This is because most methods in a code base have more than one possible outcome, so 100% test coverage means that a large portion of the business logic is left untested (since this metric would indicate to a developer that there is a 1:1 mapping of unit tests to methods, which is frequently not the case).

In addition, depending on how a project is structured, there are some methods that might not need to be unit tested at all, such as methods that provide only a wrapper for third-party functionality, or methods that only access the database (which is discussed more in the next section).

Instead of any unit test related metrics, the focus should be that all business logic is tested. While that may sound simple, it can be somewhat complicated because many code bases have business logic spread out haphazardly. It is always a good idea to make sure that business logic is encapsulated in one or two layers of an API.

Modular Project Structure

Choosing a proper project structure has a huge impact on the quality of unit tests and the ease of which they can be written. While a project can be validly structured in many different ways, below is a tried and true pattern that supports unit testing:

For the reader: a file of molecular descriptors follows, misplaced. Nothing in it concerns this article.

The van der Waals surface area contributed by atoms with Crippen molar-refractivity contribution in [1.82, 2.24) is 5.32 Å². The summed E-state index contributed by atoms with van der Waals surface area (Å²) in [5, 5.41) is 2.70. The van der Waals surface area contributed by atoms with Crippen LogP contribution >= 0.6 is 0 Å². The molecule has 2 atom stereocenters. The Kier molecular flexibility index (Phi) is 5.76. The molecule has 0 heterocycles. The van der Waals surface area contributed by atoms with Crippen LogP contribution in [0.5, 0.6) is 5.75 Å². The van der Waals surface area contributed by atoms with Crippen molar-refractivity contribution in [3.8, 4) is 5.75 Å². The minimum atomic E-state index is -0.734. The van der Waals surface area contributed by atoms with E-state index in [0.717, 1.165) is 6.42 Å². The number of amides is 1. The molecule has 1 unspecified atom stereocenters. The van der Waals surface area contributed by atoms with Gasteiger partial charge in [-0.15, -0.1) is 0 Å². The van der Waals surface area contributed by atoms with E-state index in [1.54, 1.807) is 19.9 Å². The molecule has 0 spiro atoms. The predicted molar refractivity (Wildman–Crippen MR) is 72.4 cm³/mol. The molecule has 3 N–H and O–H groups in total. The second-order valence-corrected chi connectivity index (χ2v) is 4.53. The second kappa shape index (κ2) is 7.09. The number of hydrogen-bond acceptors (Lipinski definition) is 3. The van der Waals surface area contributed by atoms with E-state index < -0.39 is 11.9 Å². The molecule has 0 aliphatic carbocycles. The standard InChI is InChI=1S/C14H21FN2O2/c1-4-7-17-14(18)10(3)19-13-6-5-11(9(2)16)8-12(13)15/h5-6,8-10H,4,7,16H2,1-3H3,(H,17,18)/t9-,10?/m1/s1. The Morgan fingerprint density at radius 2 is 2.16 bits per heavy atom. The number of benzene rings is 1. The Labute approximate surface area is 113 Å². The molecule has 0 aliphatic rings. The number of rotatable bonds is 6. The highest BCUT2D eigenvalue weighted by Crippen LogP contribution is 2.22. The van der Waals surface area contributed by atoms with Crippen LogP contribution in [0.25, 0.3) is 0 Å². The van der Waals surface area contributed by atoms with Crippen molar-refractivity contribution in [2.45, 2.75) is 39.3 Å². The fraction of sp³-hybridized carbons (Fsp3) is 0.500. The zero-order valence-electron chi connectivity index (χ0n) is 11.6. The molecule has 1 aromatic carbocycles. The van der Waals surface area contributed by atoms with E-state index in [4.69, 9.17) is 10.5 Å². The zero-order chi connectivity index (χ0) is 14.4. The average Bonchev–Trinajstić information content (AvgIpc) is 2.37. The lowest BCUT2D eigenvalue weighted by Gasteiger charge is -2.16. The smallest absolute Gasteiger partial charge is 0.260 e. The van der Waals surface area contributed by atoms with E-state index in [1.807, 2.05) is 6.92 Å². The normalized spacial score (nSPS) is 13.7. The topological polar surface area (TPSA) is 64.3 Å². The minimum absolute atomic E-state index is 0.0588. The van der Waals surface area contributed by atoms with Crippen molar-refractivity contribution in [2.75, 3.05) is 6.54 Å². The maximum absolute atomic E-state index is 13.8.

Controller Layer

This is the first layer of the application and provides an entry point for all API endpoints. It controls any sort of exception handling and routing with regards to what should be returned. This layer should contain business logic, but only logic as it pertains to what should be returned based on the result of the processing.

For example, if there is an API method to get a user based on an email address and an email address is passed in that doesn’t exist in the database, a 204 HTTP status code should be returned. Whatever the return value, this logic would be done at the controller level.

Helper Layer

This layer sits below the controller layer, and each helper is injected into one or more controllers. This layer contains all of the business logic of the application with the exception of anything routing related (which is done in the controller layer, as described above). This layer will be the primary focus of any unit testing effort.

Data Access Layer

This layer abstracts away any database calls. No business logic should be done in this layer; it is strictly a pass-through for the database. This implies that no unit tests need to be written for any methods in this layer (unless it includes stored procedure calls and one would like to ensure that the stored procedures are called with the proper parameters).